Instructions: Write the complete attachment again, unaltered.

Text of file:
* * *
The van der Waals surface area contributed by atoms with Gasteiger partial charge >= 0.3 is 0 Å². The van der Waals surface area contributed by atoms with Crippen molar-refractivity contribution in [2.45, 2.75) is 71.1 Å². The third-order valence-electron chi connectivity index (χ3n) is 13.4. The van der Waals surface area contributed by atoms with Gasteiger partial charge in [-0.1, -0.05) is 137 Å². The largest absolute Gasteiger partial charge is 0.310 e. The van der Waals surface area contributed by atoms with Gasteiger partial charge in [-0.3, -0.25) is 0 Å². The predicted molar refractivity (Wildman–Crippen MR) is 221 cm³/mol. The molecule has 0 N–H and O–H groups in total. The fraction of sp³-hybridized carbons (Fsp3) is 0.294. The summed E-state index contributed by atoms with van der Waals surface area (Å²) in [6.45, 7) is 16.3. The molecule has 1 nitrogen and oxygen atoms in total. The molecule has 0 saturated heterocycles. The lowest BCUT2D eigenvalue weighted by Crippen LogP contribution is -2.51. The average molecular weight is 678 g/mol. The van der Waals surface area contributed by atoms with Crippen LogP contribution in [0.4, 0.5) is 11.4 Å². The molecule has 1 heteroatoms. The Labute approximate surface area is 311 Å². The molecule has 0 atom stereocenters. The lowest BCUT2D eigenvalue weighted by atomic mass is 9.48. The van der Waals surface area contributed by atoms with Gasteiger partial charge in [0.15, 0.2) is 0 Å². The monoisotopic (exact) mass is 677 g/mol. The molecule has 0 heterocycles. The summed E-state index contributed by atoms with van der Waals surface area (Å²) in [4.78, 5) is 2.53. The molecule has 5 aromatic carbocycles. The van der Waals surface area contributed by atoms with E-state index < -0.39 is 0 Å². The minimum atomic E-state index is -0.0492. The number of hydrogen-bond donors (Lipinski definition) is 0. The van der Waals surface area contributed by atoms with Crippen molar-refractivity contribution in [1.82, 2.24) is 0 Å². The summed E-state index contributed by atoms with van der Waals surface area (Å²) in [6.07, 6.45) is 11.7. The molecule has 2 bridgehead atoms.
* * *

The van der Waals surface area contributed by atoms with Gasteiger partial charge >= 0.3 is 0 Å². The van der Waals surface area contributed by atoms with Crippen molar-refractivity contribution in [2.45, 2.75) is 71.1 Å². The third-order valence-electron chi connectivity index (χ3n) is 13.4. The van der Waals surface area contributed by atoms with Gasteiger partial charge in [-0.1, -0.05) is 137 Å². The largest absolute Gasteiger partial charge is 0.310 e. The van der Waals surface area contributed by atoms with Gasteiger partial charge in [-0.3, -0.25) is 0 Å². The predicted molar refractivity (Wildman–Crippen MR) is 221 cm³/mol. The molecule has 0 N–H and O–H groups in total. The fraction of sp³-hybridized carbons (Fsp3) is 0.294. The summed E-state index contributed by atoms with van der Waals surface area (Å²) in [6.45, 7) is 16.3. The molecule has 1 nitrogen and oxygen atoms in total. The molecule has 0 saturated heterocycles. The lowest BCUT2D eigenvalue weighted by Crippen LogP contribution is -2.51. The average molecular weight is 678 g/mol. The van der Waals surface area contributed by atoms with Crippen LogP contribution in [0.4, 0.5) is 11.4 Å². The molecule has 1 heteroatoms. The Labute approximate surface area is 311 Å². The molecule has 0 atom stereocenters. The lowest BCUT2D eigenvalue weighted by atomic mass is 9.48. The van der Waals surface area contributed by atoms with Gasteiger partial charge in [0.15, 0.2) is 0 Å². The monoisotopic (exact) mass is 677 g/mol. The molecule has 0 heterocycles. The summed E-state index contributed by atoms with van der Waals surface area (Å²) in [4.78, 5) is 2.53. The molecule has 5 aromatic carbocycles. The van der Waals surface area contributed by atoms with E-state index < -0.39 is 0 Å². The minimum atomic E-state index is -0.0492. The number of hydrogen-bond donors (Lipinski definition) is 0. The van der Waals surface area contributed by atoms with Crippen molar-refractivity contribution in [1.82, 2.24) is 0 Å². The summed E-state index contributed by atoms with van der Waals surface area (Å²) in [6.07, 6.45) is 11.7. The molecule has 2 bridgehead atoms.